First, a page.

This post was originally posted last year, but I’m taking some much needed repose with family so I’ve spruced it up with new links and info for your encouragement!
Before you start feeling that mommy guilt and anxiety that you’re doing it all wrong, know this… you would have to consistently treat your children different before one believes themselves to be a favorite. You’d have to ignore your gut speaking to you and your children who will likely point out the favoritism. So please know this post isn’t to make you feel any guilt or shame.
Picture a classroom with 45 students. Everyone is excited to get into the material on how we can learn to counsel others with hurts and disappointments from the past. The teacher stands up and asks this question.
“How many of you knew that you were not the favorite child?”
I almost laughed out loud – sensitive person that I am – because that idea was so ridiculous to me that I didn’t expect to see a single hand. And yet over half of the class raised their hand. Half! Neither my husband nor his sister raised theirs (great job, maw-in-law) but many other friends did. Whether they were indeed not the favorite or that was simply their perception, the hurts ran to the deepest part of them.
No mother even wants to think she may have a favorite child. Or, even if she doesn’t, that any of her children might perceive she does.
This article won’t affect my mother much because I was clearly the favorite. I am – according to the Birth Order Book – a lonely only. Not only am I an only child, but I was the first grandchild on both sides of my family for 5 whole years. Talk about feeling a little too special… That is perhaps why I was so shocked that the “favorite child” was such an epidemic. Or at least it was there.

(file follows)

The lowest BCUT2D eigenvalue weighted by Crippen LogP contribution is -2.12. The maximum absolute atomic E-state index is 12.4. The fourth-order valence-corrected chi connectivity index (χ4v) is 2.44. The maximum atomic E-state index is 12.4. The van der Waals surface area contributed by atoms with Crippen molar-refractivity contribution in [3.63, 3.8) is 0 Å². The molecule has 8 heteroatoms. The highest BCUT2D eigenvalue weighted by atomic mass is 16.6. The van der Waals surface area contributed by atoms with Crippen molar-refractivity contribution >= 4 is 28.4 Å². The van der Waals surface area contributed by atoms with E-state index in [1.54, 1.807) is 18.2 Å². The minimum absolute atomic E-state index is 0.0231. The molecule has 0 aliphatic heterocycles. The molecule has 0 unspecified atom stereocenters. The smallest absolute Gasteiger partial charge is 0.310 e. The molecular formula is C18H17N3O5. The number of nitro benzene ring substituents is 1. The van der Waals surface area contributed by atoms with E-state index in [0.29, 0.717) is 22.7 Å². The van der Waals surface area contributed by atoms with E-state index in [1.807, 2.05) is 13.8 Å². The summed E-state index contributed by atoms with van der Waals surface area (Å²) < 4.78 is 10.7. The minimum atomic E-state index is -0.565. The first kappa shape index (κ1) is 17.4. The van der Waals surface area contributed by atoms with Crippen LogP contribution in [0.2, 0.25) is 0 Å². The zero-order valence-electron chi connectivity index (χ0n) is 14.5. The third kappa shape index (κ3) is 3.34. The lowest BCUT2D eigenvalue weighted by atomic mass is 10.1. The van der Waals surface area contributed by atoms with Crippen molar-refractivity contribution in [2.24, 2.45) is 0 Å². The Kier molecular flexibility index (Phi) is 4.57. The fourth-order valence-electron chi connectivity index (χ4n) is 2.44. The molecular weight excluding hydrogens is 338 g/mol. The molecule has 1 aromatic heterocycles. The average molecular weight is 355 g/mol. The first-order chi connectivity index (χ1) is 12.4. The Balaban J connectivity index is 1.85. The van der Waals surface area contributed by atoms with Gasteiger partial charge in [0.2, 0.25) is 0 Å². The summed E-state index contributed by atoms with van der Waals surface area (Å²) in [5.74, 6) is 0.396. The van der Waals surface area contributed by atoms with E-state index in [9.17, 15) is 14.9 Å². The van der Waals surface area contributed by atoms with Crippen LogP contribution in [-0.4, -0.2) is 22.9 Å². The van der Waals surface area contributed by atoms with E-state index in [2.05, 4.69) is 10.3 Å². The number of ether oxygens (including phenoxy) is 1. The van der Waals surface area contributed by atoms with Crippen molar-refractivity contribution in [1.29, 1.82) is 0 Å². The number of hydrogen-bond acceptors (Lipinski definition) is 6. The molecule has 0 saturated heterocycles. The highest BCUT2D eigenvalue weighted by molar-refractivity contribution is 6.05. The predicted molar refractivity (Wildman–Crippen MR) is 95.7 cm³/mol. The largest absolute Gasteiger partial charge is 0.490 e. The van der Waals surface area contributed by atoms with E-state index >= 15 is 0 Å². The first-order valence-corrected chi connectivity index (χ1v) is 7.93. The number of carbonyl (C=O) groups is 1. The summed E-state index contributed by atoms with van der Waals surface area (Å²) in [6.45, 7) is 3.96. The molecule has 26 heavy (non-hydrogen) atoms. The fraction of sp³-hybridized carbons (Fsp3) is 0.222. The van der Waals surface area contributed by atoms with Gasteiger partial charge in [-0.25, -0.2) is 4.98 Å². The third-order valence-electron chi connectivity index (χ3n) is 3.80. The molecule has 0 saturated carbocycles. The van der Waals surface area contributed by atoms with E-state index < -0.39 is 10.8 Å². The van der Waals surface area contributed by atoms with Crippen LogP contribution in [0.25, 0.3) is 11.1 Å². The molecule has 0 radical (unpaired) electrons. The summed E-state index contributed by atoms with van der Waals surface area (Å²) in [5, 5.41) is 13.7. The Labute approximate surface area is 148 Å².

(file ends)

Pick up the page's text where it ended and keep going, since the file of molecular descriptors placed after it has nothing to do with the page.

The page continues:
1. Serious damage is done to a child’s identity if they perceive they are not the favorite
Whether or not it is true, there will be extensive and lasting damage done. Well into adulthood they will have self-worth problems, anger issues, depression, and a general feeling of never “measuring up” or being “good enough.” Living in another sibling’s shadow will take its toll on a child and is no laughing matter. If there is even light teasing in your home that someone is the favorite, this should receive attention.
Frequent teasing or comments like “you always let her do what she wants, but never me” can be indicators that your child believes you love them less. Make it a goal to regularly and consistently be sure that no child in your household is under this impression.
2. Admit some relationships are easier than others
That must be said. You may have a child who is easy to be around and one who is very challenging. If you find some relationships with your children easier than others, that in itself does not mean they are not your favorite. You may have to work extra hard with some of your children to prove to them that you don’t love them any less than their siblings. Perhaps you’re super sporty and your daughter hates sports, this may make her feel sensitive or nervous because she isn’t like you.
This is when you have to venture out of your comfort zone to find common ground. Make time to be with your kids alone doing what they like to do. Never compare them verbally or expect them to be clones of each other. It may be difficult at first, but you know what, so was childbirth! And you made it through that :)
3. Individual love, not equal love, is the goal
If your kids can tell you they are loved individually and tell you why they are loved, you’re doing great. I personally don’t believe that treating every child equally will translate into them feeling equally loved. People are unique and receive love uniquely. The entire family will have consistent time together and do various things as a group. Going on vacations, going out to eat, or to parks and playgrounds are examples of this.